Does it with either gal or man
Not restrained by gender
Unlike the author of Ender
Look out! Here comes queer Spider-Man!
Recently, Andrew Garfield made pseudo headlines by intimating that Mary Jane (or MJ) could be a dude for the next Spider-Man film and that Peter could be moving a few spots up on the Kinsey scale. As is to be expected, there were unhappy fanboys. And happy gays. And once more, the internet was at war. Ultimately, Garfield declared that, despite his wishes, there would be no queer Spidey, but people are still talking.
Ultimately, as a gay fanboy and someone who thinks about representation politics far more than the average Joe or Jane, I have mixed feelings about Garfield's ruminations. On one hand, I acknowledge that someone needs to intervene on comic book canon if we are to have anything slightly resembling diversity. Let's face facts:
On the other hand, Peter Parker is very straight. In fact, he may be the straightest of superheroes. Spider-Man was the super-hero comic most defined by romantic woes - possibly the first major superhero one to focus so intently on
In short, diversity is never as simple as "Just add queerness/lady parts/color." Being a minority often
Who cannot (without changing the character substantially)? I'd say, for starters, Captain America, Superman, and Thor, as far as gender and race goes...perhaps sexuality as well. [note of course, that there CAN be a variation on any of these characters...as long as the author is aware that they may be severely changing the mythos or some of the central character conceits]
Why? Well, for Cap, we need to consider that 1940s America would never choose a racial minority to be their icon, and that Rosie the Riveter occupied a very different spot from Uncle Sam. It'd be a white-washed history if we were to make the US government color-blind. Also...we'd lose something I always love: the irony that Cap is actually the embodiment of Hitler's Master Race.
Superman is a similar story. He's the beloved of Metropolis, of everyone. Quite frankly, were a woman or a person of color to have that much power, the sad reality is that there would be more suspicion. Lex Luthor would be the norm...not the exception. Is this an interesting story here? Definitely - one that interrogate certain attitudes on race and gender and the foundations of the Superman mythos. But it's not a classic Superman story - and one that might be tougher to sell as the major, mainstream representation of the character for the decade. [However, apparently Man of Steel ends on this note, so maybe this is a moot point.] Also, I would say Lois Lane is so key here that I'd be hesistant to make Clark anything but straight.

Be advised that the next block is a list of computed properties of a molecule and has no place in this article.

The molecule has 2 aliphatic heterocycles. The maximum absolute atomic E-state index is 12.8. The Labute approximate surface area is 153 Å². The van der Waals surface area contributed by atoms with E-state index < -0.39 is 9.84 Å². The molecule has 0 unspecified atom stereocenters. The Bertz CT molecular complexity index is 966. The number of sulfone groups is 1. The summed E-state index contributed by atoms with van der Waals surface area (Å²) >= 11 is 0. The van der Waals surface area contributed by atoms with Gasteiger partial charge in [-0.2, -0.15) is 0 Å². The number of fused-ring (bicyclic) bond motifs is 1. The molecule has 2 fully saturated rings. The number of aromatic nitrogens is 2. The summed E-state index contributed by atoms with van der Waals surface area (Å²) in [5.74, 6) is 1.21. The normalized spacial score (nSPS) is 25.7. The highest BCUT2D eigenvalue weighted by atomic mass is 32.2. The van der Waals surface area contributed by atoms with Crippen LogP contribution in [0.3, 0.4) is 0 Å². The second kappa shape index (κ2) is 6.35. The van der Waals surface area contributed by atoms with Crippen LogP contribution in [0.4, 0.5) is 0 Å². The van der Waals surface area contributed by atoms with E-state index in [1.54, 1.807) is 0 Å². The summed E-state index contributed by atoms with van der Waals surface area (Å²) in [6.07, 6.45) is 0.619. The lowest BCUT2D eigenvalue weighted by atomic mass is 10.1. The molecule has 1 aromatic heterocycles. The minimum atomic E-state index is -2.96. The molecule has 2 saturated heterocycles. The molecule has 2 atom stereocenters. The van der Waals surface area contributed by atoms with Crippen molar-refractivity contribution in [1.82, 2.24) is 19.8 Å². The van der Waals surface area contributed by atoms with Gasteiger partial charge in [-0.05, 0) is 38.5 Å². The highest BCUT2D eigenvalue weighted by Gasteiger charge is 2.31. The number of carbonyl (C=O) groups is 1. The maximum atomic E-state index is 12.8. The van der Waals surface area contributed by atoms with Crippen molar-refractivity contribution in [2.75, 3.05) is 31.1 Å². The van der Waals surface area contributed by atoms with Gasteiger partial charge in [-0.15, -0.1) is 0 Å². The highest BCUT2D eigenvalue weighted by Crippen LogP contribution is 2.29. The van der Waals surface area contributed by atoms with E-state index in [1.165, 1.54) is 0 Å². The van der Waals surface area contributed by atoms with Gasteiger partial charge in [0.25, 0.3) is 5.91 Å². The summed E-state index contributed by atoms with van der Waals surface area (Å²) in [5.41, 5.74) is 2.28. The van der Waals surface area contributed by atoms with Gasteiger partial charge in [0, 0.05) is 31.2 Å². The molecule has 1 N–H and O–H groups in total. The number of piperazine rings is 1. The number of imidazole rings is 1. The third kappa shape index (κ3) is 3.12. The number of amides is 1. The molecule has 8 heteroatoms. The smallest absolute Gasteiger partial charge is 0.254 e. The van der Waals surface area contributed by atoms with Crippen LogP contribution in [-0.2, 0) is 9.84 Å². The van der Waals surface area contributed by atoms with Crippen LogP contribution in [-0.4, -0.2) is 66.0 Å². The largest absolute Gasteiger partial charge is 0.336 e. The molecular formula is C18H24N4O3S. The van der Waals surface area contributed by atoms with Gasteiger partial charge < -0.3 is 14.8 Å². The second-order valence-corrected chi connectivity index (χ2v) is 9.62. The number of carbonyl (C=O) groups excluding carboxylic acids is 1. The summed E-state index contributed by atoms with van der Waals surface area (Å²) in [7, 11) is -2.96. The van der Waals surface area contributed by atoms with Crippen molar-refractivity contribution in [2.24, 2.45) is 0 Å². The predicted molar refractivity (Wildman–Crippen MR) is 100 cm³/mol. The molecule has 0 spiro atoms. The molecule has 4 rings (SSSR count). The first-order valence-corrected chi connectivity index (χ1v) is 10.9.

As for Thor...yeah, I suppose he should look very Norse. And still be a dude. I'll give some precedence to mythology. Of course, Asgard isn't only white in the movie, so again, maybe a moot point.
But that leaves us LOTS of characters. And major ones at that.
A common retort though would be that fans don't want movies tampering with the characters. Hawkeye is a white guy - to make him an Indian woman or a Chicano trans-man would make him not Hawkeye. He's Clint Barton. Fandom has not been overly quick to accept these types of changes - the lukewarm reception of the Latino Blue Beetle and the now-dead Asian Atom attest to that. In short, some may ask why do Hollywood and the PC police need to mess with things?
The reality is that Hollywood messes with things all the time (to the point that, all my prior exceptions are loose at best). Joker in Dark Knight no longer had an acid-changed face but wore makeup (and thus Batman's creation of Joker was lost). Jarvis is no longer a butler but a computer program. Rogue's big crush is Iceman, not Gambit. And so forth.
[Admittedly, part of this could point to an inherent racism/sexism/heterosexism/cisgenderism in certain areas of fandom, similar to that of the "Rue backlash" from The Hunger Games, that accept certain changes but short circuit at those of identity - particularly of major characters. But I don't want to push that argument just yet. I'll give those areas time to prove me wrong.]
[Also I should probably note that a lot of this problem stems from unconscious chauvinism - basically "write what you know." As one brave fangirl dressed as Batgirl pointed out at Comic Con in 2011 to many DC panelists, the comic world is a boy's club. Particularly, it's a straight white boy's club, despite our occasional Phil Jimenezes and Gail Simones.]
[Of course, writing this made me realize how the transgendered comic fans are still being incredibly ignored in superhero representation. So my apologies for being unable to think of any mainstream success stories on that front.]
In short, if a Justice League movie comes out of the upcoming Batman/Superman film, perhaps it should have a Wonder Woman who looks more like she came from a Mediterranean Island or a Flash who looks less like the typical Wally West/Barry Allen. But also, we need to not only ask "which character can be less straight/white/male/cisgendered," but also why this character should be so and what narrative potentials are possible. Garfield is making a start of this, and I applaud him for not taking comic history as canon, but his comments do not seem to fully consider both the reality and the narrative impact of making Peter queer. Comic characters' identities should shift for diversity, but this diversity should be more than just an accoutrement or a selling point. The diversity should be diversity, not a universalization of such diversity.